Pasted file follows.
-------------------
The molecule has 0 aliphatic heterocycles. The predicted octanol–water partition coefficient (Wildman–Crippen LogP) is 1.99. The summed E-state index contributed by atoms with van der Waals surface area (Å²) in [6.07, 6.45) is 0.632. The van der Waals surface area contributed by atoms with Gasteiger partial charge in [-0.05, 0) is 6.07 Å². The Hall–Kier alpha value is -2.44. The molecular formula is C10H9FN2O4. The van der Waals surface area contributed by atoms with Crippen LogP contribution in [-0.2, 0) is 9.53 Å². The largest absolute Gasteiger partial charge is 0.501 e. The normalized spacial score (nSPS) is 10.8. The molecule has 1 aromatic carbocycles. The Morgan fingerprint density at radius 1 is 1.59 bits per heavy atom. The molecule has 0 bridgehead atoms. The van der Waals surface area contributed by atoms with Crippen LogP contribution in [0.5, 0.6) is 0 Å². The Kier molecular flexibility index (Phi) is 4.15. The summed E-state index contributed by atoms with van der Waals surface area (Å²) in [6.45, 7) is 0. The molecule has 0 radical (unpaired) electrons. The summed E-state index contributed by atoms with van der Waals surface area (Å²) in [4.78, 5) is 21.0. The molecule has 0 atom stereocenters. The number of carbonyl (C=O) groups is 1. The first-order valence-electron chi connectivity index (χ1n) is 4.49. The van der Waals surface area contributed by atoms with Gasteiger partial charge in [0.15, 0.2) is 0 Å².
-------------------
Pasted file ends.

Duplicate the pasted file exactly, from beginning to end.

The molecule has 0 aliphatic heterocycles. The predicted octanol–water partition coefficient (Wildman–Crippen LogP) is 1.99. The summed E-state index contributed by atoms with van der Waals surface area (Å²) in [6.07, 6.45) is 0.632. The van der Waals surface area contributed by atoms with Gasteiger partial charge in [-0.05, 0) is 6.07 Å². The Hall–Kier alpha value is -2.44. The molecular formula is C10H9FN2O4. The van der Waals surface area contributed by atoms with Crippen LogP contribution in [-0.2, 0) is 9.53 Å². The largest absolute Gasteiger partial charge is 0.501 e. The normalized spacial score (nSPS) is 10.8. The molecule has 1 aromatic carbocycles. The Morgan fingerprint density at radius 1 is 1.59 bits per heavy atom. The molecule has 0 bridgehead atoms. The van der Waals surface area contributed by atoms with Crippen LogP contribution in [0.5, 0.6) is 0 Å². The Kier molecular flexibility index (Phi) is 4.15. The summed E-state index contributed by atoms with van der Waals surface area (Å²) in [6.45, 7) is 0. The molecule has 0 radical (unpaired) electrons. The summed E-state index contributed by atoms with van der Waals surface area (Å²) in [4.78, 5) is 21.0. The molecule has 0 atom stereocenters. The number of carbonyl (C=O) groups is 1. The first-order valence-electron chi connectivity index (χ1n) is 4.49. The van der Waals surface area contributed by atoms with Gasteiger partial charge in [0.15, 0.2) is 0 Å².